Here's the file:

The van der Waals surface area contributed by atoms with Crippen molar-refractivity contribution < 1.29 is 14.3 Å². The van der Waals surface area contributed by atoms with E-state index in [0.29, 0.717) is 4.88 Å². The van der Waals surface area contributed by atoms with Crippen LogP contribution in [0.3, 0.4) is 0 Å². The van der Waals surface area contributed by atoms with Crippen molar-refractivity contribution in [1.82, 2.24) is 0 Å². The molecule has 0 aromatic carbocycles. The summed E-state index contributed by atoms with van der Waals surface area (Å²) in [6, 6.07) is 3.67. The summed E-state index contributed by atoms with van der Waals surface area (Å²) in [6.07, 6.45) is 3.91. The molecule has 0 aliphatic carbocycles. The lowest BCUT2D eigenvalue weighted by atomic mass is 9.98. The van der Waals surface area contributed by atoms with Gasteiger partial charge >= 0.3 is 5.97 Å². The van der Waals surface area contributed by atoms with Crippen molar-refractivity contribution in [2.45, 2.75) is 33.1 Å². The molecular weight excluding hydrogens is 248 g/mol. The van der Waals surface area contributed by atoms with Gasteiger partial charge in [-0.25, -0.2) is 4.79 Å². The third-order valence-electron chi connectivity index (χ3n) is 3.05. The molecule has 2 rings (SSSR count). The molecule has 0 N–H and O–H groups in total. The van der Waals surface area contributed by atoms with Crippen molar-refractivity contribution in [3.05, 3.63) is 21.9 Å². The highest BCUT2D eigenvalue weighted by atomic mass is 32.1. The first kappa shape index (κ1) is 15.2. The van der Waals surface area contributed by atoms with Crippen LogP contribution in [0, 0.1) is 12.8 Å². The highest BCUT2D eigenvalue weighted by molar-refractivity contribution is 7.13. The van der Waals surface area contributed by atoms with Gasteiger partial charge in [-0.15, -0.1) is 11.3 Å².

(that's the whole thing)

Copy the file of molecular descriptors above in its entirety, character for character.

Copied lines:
The van der Waals surface area contributed by atoms with Crippen molar-refractivity contribution < 1.29 is 14.3 Å². The van der Waals surface area contributed by atoms with E-state index in [0.29, 0.717) is 4.88 Å². The van der Waals surface area contributed by atoms with Crippen LogP contribution in [0.3, 0.4) is 0 Å². The van der Waals surface area contributed by atoms with Crippen molar-refractivity contribution in [1.82, 2.24) is 0 Å². The molecule has 0 aromatic carbocycles. The summed E-state index contributed by atoms with van der Waals surface area (Å²) in [6, 6.07) is 3.67. The summed E-state index contributed by atoms with van der Waals surface area (Å²) in [6.07, 6.45) is 3.91. The molecule has 0 aliphatic carbocycles. The lowest BCUT2D eigenvalue weighted by atomic mass is 9.98. The van der Waals surface area contributed by atoms with Gasteiger partial charge >= 0.3 is 5.97 Å². The van der Waals surface area contributed by atoms with Crippen molar-refractivity contribution in [2.45, 2.75) is 33.1 Å². The molecular weight excluding hydrogens is 248 g/mol. The van der Waals surface area contributed by atoms with Gasteiger partial charge in [-0.25, -0.2) is 4.79 Å². The third-order valence-electron chi connectivity index (χ3n) is 3.05. The molecule has 2 rings (SSSR count). The molecule has 0 N–H and O–H groups in total. The van der Waals surface area contributed by atoms with Crippen molar-refractivity contribution in [3.05, 3.63) is 21.9 Å². The highest BCUT2D eigenvalue weighted by atomic mass is 32.1. The first kappa shape index (κ1) is 15.2. The van der Waals surface area contributed by atoms with Crippen LogP contribution in [0, 0.1) is 12.8 Å². The highest BCUT2D eigenvalue weighted by molar-refractivity contribution is 7.13. The van der Waals surface area contributed by atoms with Gasteiger partial charge in [-0.15, -0.1) is 11.3 Å².